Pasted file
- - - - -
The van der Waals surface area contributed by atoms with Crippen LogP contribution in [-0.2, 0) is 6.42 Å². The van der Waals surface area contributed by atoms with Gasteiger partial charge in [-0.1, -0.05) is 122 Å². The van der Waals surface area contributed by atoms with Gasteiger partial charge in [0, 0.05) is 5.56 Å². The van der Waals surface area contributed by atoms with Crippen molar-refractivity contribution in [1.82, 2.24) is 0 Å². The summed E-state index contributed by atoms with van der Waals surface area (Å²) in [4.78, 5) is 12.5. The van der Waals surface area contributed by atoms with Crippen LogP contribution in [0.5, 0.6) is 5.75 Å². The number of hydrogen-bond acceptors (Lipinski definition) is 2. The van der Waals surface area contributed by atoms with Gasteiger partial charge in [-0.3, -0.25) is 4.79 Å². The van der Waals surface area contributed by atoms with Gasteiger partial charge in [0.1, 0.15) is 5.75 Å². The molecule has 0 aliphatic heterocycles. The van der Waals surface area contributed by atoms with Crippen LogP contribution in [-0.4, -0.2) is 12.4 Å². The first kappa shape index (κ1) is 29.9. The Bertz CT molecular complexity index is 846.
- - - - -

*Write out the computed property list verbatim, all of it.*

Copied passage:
The van der Waals surface area contributed by atoms with Crippen LogP contribution in [-0.2, 0) is 6.42 Å². The van der Waals surface area contributed by atoms with Gasteiger partial charge in [-0.1, -0.05) is 122 Å². The van der Waals surface area contributed by atoms with Gasteiger partial charge in [0, 0.05) is 5.56 Å². The van der Waals surface area contributed by atoms with Crippen molar-refractivity contribution in [1.82, 2.24) is 0 Å². The summed E-state index contributed by atoms with van der Waals surface area (Å²) in [4.78, 5) is 12.5. The van der Waals surface area contributed by atoms with Crippen LogP contribution in [0.5, 0.6) is 5.75 Å². The number of hydrogen-bond acceptors (Lipinski definition) is 2. The van der Waals surface area contributed by atoms with Gasteiger partial charge in [-0.3, -0.25) is 4.79 Å². The van der Waals surface area contributed by atoms with Gasteiger partial charge in [0.1, 0.15) is 5.75 Å². The molecule has 0 aliphatic heterocycles. The van der Waals surface area contributed by atoms with Crippen LogP contribution in [-0.4, -0.2) is 12.4 Å². The first kappa shape index (κ1) is 29.9. The Bertz CT molecular complexity index is 846.